Laser Chemistry: Spectroscopy, Dynamics and Applications
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Angel Gonzalez Urena obtained a chemistry degree from the University of Granada (Spain) in 1968, followed by a PhD in Physical Chemistry from the Complutense University (Madrid, Spain) in 1972. During the period 1972- 1974 he worked in the fields of molecular beam and reaction dynamics at the Universities of Madison (Wisconsin, USA) and Austin (Texas, USA), and in later years at universities in the UK. he became Associate Professor in Chemical Physics in 1974 and Full Professor in 1983, both at the Complutense University of Madrid. His research interests focus mainly on gas-phase, cluster and and surface reaction dynamics, using molecular beam and laser techniques. He was one of the pioneers in measuring threshold energies in chemical reactivity when changing the translation and electronic energy of the reactants, as well as in the measurements of high-resolution spectroscopy of intra-cluster reactions. More recently his interests have branched out into the application of laser technologies to Analytical Chemistry, Environmental Chemistry, Biology and Food Science. he is the head of the Department of Molecular Beams and Lasers at the Instituto Pluridisciplinar (Complutense University, Madrid); for the first 10 years of the institute's existence he also was its first director. he has held visiting appointments at Cambridge University (UK), at the Universite de Paris Sud (France) and at the Academia Sinica, Taiwan National University (Taipei, Taiwan).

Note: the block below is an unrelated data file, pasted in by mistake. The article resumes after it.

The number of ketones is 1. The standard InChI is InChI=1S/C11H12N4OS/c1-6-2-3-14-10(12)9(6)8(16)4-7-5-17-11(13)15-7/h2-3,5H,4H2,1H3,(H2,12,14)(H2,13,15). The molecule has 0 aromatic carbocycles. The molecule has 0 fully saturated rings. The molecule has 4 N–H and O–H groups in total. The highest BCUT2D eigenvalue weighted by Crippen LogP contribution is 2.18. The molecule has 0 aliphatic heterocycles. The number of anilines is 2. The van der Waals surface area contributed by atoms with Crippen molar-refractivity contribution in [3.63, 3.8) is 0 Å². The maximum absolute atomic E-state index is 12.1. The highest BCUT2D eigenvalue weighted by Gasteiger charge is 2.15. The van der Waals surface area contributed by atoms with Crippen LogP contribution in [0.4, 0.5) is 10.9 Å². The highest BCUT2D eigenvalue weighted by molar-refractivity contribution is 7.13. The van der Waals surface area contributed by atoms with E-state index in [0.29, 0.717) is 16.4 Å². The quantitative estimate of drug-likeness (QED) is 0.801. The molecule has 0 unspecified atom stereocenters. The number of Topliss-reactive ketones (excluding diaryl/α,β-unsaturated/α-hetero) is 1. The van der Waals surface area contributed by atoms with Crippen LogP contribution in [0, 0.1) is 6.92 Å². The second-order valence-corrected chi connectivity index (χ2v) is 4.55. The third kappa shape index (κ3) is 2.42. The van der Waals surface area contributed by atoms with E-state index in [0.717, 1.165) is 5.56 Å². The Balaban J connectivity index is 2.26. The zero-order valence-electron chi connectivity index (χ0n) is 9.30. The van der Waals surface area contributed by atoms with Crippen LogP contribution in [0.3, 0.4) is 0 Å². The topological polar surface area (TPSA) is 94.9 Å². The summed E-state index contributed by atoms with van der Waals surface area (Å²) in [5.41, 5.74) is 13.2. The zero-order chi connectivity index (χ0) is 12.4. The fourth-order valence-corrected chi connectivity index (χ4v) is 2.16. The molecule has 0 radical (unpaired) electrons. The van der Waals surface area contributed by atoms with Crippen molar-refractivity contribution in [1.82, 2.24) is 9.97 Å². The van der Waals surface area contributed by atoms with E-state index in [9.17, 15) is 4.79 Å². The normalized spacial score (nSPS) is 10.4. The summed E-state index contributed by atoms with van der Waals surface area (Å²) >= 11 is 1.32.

Robert J. Donovan graduated (BSc Hons) from the University of Wales in 1962. Following a year in industry, with Procter and Gamble Ltd, he went to Cambridge to do research for his PhD degree. He was appointed a Research Fellow of Gonville and Caius College (Cambridge) in 1966, and in 1970 he moved to the Department of Chemistry at the University of Edinburgh. In 1979 he was appointed professor of Physical Chemistry, and in 1986 he was appointed to the Foundation (1713) Chair of Chemistry at Edinburgh. His research interests lie in the fields of gas-phase energy transfer, photochemistry, reaction dynamics, spectroscopy and atmospheric chemistry. He was one of the pioneers of kinetic spectroscopy in the vacuum ultraviolet and has contributed substantially to the use of lasers and synchrotron radiation for the study of chemical and physical processes involving electronically excited states. His work in the field of spectroscopy has involved extensive studies of Rydberg, ionic and charge-transfer states, using optical-optical double resonance (OODR), resonance-enhanced multiphoton ionization (REMPI) and zero kinetic energy (ZEKE) photoelectron spectroscopy. In addition, has applied laser techniques to a number of analytical areas, including LIBS, matrix-assisted laser desorption and ionization (MALDI) and aerosol mass spectrometry (AMS). He has held visiting appointments at the Universities of Alberta (Canada), Gottingen (Germany), Canterbury (New Zealand), the Australian National University at Canberra, the Tokyo Institute of Technology and the Institute for Molecular Science (Okazaki, Japan).